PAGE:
As a state employee, she automatically pays fees to a public employees union. But a Supreme Court decision is putting union leaders on the defensive.
The Supreme Court has rejected a challenge to California’s law that bars mental counseling aimed at turning gay minors straight.
In a strong defense of digital age privacy, a unanimous Supreme Court ruled Wednesday that police may not generally search the cellphones of people they arrest without first getting search warrants.
The Supreme Court ruled Wednesday that a startup Internet company has to pay broadcasters when it takes television programs from the airwaves and allows subscribers to watch them on smartphones and other portable devices.
Nearly 20 years after California became the first state to ban the use of race and ethnicity in college admissions, a proposal to reinstate affirmative action has sparked a backlash that is forging a new divide in the state’s powerful Democratic Party and creating opportunity for conservatives.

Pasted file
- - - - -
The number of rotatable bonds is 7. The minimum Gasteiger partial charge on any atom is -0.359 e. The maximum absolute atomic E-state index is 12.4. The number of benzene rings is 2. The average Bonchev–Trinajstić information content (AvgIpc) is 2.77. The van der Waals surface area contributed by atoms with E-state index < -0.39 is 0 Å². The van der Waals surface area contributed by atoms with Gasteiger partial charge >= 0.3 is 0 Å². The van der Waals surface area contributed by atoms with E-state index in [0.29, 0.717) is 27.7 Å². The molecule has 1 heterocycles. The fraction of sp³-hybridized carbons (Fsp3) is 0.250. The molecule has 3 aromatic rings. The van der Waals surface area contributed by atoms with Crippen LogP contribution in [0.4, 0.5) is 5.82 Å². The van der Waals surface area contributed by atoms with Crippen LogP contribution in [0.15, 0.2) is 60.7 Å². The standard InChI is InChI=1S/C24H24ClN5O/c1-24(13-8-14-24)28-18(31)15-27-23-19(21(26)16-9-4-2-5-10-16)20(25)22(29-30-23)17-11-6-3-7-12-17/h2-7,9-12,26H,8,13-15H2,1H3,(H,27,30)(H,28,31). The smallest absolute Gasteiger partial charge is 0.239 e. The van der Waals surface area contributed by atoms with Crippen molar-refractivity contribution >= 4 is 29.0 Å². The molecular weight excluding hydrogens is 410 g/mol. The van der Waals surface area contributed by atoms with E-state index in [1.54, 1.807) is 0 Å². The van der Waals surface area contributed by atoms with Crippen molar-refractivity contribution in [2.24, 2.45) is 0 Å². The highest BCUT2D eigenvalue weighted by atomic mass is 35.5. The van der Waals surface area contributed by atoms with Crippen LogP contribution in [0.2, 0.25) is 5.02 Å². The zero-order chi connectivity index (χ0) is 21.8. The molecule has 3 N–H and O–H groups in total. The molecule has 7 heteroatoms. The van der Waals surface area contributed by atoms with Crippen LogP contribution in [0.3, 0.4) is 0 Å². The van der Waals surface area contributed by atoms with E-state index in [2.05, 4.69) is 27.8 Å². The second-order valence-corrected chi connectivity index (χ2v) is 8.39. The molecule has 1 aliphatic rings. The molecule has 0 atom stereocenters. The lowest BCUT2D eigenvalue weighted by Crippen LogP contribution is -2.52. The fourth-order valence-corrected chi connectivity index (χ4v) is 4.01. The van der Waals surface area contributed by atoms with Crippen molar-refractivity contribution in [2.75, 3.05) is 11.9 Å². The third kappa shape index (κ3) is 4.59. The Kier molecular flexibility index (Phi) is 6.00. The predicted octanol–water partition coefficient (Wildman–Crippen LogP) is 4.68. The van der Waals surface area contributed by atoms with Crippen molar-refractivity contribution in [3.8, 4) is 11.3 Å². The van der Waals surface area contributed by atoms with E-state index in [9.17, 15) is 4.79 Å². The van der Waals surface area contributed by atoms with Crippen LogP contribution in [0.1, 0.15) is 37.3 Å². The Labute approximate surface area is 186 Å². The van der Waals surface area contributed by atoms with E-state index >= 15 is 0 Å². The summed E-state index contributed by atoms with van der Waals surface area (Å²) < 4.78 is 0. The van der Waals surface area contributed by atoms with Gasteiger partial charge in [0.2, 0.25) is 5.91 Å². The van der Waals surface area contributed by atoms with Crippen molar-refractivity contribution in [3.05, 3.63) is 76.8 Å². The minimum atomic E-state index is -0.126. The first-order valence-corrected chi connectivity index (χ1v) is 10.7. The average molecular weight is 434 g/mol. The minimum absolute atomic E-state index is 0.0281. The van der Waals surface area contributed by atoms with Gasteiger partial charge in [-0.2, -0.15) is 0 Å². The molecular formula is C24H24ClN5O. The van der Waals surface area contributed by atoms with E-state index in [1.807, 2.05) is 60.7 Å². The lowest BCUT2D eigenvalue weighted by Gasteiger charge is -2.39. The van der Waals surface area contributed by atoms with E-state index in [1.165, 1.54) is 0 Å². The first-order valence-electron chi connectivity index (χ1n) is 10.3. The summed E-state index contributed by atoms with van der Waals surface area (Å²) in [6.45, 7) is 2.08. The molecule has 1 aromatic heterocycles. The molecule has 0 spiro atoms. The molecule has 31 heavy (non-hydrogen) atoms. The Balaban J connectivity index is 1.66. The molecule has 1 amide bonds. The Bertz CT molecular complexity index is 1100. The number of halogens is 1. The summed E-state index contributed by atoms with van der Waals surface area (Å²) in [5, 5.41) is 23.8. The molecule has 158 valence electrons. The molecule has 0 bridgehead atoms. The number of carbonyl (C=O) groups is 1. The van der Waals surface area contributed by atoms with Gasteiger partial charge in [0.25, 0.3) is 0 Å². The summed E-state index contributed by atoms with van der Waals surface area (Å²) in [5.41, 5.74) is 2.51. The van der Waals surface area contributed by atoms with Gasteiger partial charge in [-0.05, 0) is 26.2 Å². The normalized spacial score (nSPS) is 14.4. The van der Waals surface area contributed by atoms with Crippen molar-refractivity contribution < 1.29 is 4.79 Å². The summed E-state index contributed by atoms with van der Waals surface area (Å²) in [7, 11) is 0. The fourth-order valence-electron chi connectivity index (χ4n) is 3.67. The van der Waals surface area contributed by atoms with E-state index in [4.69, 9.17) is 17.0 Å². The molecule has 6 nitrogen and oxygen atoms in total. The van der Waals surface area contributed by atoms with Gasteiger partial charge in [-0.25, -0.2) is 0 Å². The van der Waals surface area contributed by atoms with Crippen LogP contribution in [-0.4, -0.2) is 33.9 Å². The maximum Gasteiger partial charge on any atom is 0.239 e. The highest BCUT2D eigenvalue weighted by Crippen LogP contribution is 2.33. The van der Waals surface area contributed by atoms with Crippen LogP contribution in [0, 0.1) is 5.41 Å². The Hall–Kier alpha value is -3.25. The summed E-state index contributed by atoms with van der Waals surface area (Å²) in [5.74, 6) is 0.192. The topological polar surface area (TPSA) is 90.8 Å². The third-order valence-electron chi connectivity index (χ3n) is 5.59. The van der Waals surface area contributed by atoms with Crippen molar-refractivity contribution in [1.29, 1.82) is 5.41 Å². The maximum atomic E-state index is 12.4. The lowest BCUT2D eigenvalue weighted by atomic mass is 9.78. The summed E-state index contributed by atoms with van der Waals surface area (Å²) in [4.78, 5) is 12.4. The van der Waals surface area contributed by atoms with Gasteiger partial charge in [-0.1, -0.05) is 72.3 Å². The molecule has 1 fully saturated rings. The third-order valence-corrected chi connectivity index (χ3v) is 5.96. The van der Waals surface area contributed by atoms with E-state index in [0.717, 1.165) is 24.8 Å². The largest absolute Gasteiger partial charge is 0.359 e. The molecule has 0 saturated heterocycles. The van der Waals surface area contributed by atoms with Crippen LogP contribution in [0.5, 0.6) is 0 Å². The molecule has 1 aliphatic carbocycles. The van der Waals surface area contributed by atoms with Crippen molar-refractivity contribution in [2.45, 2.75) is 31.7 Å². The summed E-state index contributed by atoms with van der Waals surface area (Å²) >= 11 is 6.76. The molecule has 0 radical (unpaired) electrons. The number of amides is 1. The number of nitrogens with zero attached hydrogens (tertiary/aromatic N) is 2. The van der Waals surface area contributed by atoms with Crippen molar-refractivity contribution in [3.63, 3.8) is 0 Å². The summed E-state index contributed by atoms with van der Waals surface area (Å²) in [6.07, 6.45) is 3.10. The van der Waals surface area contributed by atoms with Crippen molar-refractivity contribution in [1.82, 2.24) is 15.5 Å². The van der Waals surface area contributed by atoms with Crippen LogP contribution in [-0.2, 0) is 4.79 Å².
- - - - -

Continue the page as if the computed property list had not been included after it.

The Supreme Court says an anonymous tip can be sufficient to justify a decision by police to pull a car over on suspicion of reckless or drunken driving.
The lawyer who argued before the Supreme Court in favor of upholding California’s ban on gay marriage learned while he was handling the case that one of his children is gay and now is helping her plan her wedding with another woman.
As political campaigns begin to heat up, the Supreme Court is deciding whether false accusations and mudslinging made during an election can be punished as a crime.
The Supreme Court on Tuesday rejected California’s appeal of a lower-court order that could force the state to release thousands of California prison inmates before they complete their sentences.
In June, a U.S. Supreme Court ruling left in place a trial judge’s 2010 order striking down the ballot measure as unconstitutional. On June 28, Gov. Jerry Brown ordered county clerks to begin issuing marriage licenses to same-sex couples.
The Ninth Circuit Court of Appeals has lifted a stay on a Proposition 8 ruling, allowing same-sex couples to get married, effective immediately.
Few in the crowd on Wednesday have fought longer for gay rights than Ellen Pontac and Shelly Bailes. On the west steps of the Capitol, they joined hundreds celebrating two landmark Supreme Court rulings.